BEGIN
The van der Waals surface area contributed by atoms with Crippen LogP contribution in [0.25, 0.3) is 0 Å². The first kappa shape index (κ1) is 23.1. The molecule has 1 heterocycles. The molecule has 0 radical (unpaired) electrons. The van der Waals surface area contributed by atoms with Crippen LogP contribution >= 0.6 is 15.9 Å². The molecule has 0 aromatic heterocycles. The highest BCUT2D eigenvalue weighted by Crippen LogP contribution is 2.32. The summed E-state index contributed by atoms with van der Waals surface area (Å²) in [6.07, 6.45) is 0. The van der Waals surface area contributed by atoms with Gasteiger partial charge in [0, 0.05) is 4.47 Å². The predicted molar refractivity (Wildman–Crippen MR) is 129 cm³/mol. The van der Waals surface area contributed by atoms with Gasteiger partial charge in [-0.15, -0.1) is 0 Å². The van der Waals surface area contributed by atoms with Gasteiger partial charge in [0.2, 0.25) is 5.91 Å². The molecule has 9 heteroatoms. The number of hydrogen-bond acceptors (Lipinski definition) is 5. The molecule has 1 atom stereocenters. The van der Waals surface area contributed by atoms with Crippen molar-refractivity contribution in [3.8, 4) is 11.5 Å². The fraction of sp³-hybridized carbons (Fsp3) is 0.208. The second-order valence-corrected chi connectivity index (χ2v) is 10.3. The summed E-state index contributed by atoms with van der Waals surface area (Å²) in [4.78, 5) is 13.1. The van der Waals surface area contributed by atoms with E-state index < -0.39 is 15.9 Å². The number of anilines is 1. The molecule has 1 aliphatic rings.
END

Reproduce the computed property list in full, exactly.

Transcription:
The van der Waals surface area contributed by atoms with Crippen LogP contribution in [0.25, 0.3) is 0 Å². The first kappa shape index (κ1) is 23.1. The molecule has 1 heterocycles. The molecule has 0 radical (unpaired) electrons. The van der Waals surface area contributed by atoms with Crippen LogP contribution >= 0.6 is 15.9 Å². The molecule has 0 aromatic heterocycles. The highest BCUT2D eigenvalue weighted by Crippen LogP contribution is 2.32. The summed E-state index contributed by atoms with van der Waals surface area (Å²) in [6.07, 6.45) is 0. The van der Waals surface area contributed by atoms with Gasteiger partial charge in [0, 0.05) is 4.47 Å². The predicted molar refractivity (Wildman–Crippen MR) is 129 cm³/mol. The van der Waals surface area contributed by atoms with Gasteiger partial charge in [-0.15, -0.1) is 0 Å². The van der Waals surface area contributed by atoms with Gasteiger partial charge in [0.2, 0.25) is 5.91 Å². The molecule has 9 heteroatoms. The number of hydrogen-bond acceptors (Lipinski definition) is 5. The molecule has 1 atom stereocenters. The van der Waals surface area contributed by atoms with Crippen molar-refractivity contribution in [3.8, 4) is 11.5 Å². The fraction of sp³-hybridized carbons (Fsp3) is 0.208. The second-order valence-corrected chi connectivity index (χ2v) is 10.3. The summed E-state index contributed by atoms with van der Waals surface area (Å²) in [4.78, 5) is 13.1. The van der Waals surface area contributed by atoms with E-state index < -0.39 is 15.9 Å². The number of anilines is 1. The molecule has 1 aliphatic rings.